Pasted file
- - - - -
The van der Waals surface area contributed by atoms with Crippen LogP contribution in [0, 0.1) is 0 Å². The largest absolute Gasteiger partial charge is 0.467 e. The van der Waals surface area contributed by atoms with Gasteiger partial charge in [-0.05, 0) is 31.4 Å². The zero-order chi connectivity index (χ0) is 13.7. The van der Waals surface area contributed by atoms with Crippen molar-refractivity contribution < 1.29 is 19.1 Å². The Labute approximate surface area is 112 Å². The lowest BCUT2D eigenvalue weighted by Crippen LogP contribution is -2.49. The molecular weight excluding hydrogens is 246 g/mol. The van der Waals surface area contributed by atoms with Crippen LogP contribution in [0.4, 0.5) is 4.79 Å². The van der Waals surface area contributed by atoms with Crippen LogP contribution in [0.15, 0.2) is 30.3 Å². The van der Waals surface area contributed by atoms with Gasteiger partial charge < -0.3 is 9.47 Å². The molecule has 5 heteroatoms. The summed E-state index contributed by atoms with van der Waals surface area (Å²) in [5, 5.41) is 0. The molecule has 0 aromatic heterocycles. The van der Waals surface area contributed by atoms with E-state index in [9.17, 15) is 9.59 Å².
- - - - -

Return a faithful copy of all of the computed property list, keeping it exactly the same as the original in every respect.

The van der Waals surface area contributed by atoms with Crippen LogP contribution in [0, 0.1) is 0 Å². The largest absolute Gasteiger partial charge is 0.467 e. The van der Waals surface area contributed by atoms with Gasteiger partial charge in [-0.05, 0) is 31.4 Å². The zero-order chi connectivity index (χ0) is 13.7. The van der Waals surface area contributed by atoms with Crippen molar-refractivity contribution < 1.29 is 19.1 Å². The Labute approximate surface area is 112 Å². The lowest BCUT2D eigenvalue weighted by Crippen LogP contribution is -2.49. The molecular weight excluding hydrogens is 246 g/mol. The van der Waals surface area contributed by atoms with Crippen LogP contribution in [0.4, 0.5) is 4.79 Å². The van der Waals surface area contributed by atoms with Crippen LogP contribution in [0.15, 0.2) is 30.3 Å². The van der Waals surface area contributed by atoms with Gasteiger partial charge < -0.3 is 9.47 Å². The molecule has 5 heteroatoms. The summed E-state index contributed by atoms with van der Waals surface area (Å²) in [5, 5.41) is 0. The molecule has 0 aromatic heterocycles. The van der Waals surface area contributed by atoms with E-state index in [9.17, 15) is 9.59 Å².